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Hasegawa 1/72 scale
Kawanishi N1K1 Rex

by Steven Hustad

Introduction

 

Description:

N1K1 Rex
Japanese name ‘Kyofu’ – ‘Gale/Strong Wind’
Sasebo Naval Air Corps, as seen at Sasebo naval base, September 1944 – for MPS

Scale:

1/72

Kit:

1/72nd Hasegawa Kawanishi N1K1 “Rex”

Review Type:

Build


 

Introduction

This is not an old kit, but it’s not a new kit either. I think Hasegawa released their line of “Rex” seaplane fighters in 1995, so it’s nearly 30 years old! This model was built from their Kawanishi N1K1 Kyofu (Rex) `Early Type´, Kit No. 51335/AP 35. I’ve always loved seaplanes, and Japanese seaplanes in particular. So this was a no-brainer choice to tackle and was built alongside Sword’s new(ish) Mitsubishi G4M1 “Betty” (another story there…).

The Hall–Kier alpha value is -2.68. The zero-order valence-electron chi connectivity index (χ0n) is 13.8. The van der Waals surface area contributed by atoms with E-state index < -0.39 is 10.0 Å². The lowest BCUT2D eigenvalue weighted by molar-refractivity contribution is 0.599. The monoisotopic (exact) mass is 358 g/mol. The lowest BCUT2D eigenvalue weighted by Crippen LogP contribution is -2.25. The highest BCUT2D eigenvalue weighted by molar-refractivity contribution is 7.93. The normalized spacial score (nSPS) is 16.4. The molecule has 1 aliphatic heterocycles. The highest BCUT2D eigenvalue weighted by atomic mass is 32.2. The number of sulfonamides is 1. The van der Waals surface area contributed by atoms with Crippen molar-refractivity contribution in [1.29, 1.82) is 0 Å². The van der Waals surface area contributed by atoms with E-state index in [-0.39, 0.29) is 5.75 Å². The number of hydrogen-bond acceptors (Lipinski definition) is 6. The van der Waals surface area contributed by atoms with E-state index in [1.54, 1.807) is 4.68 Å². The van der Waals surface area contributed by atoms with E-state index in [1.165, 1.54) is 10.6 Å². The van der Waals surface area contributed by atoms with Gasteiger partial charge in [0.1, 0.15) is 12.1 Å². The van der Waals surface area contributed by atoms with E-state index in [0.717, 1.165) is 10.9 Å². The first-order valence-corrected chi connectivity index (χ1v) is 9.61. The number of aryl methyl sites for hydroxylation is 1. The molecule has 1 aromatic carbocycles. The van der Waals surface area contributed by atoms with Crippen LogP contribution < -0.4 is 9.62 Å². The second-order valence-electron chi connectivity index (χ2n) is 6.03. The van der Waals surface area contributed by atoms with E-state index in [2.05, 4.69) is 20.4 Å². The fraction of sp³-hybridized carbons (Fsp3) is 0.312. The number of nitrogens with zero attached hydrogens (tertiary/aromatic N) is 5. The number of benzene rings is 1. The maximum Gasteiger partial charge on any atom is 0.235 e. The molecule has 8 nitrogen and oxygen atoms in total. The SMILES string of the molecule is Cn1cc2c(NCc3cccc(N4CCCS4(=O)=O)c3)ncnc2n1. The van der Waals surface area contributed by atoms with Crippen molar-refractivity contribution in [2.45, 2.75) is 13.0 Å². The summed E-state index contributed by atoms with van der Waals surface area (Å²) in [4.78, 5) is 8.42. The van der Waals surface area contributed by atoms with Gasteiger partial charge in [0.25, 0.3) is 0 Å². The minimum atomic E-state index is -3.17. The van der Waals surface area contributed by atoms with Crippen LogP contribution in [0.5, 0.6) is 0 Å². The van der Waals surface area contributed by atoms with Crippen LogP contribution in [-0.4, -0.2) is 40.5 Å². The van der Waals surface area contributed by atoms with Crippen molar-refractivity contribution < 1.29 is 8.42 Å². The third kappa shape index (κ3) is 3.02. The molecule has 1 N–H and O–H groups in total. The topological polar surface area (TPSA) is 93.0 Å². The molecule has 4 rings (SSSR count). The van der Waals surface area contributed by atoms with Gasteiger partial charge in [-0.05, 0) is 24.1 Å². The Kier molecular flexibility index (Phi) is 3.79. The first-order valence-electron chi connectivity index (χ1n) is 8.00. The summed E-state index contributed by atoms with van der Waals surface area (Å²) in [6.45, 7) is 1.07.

I’d pulled this kit out of my stash to look at probably a couple dozen times since I bought it (near it’s release year) to build it. And even though it has fine surface detail, reasonably accurate dimensions and shapes/outlines plus a great ‘fit’, I’d always put it back on the shelf. That was because to build it to the standard I wanted, I knew it would also require a lot of extra attention in the cockpit & engine, some careful research and work to open up and animate the flying surfaces, cowl flaps, and a new canopy (vacuform), etc. But last year it was time to take the bait!

 

 

Construction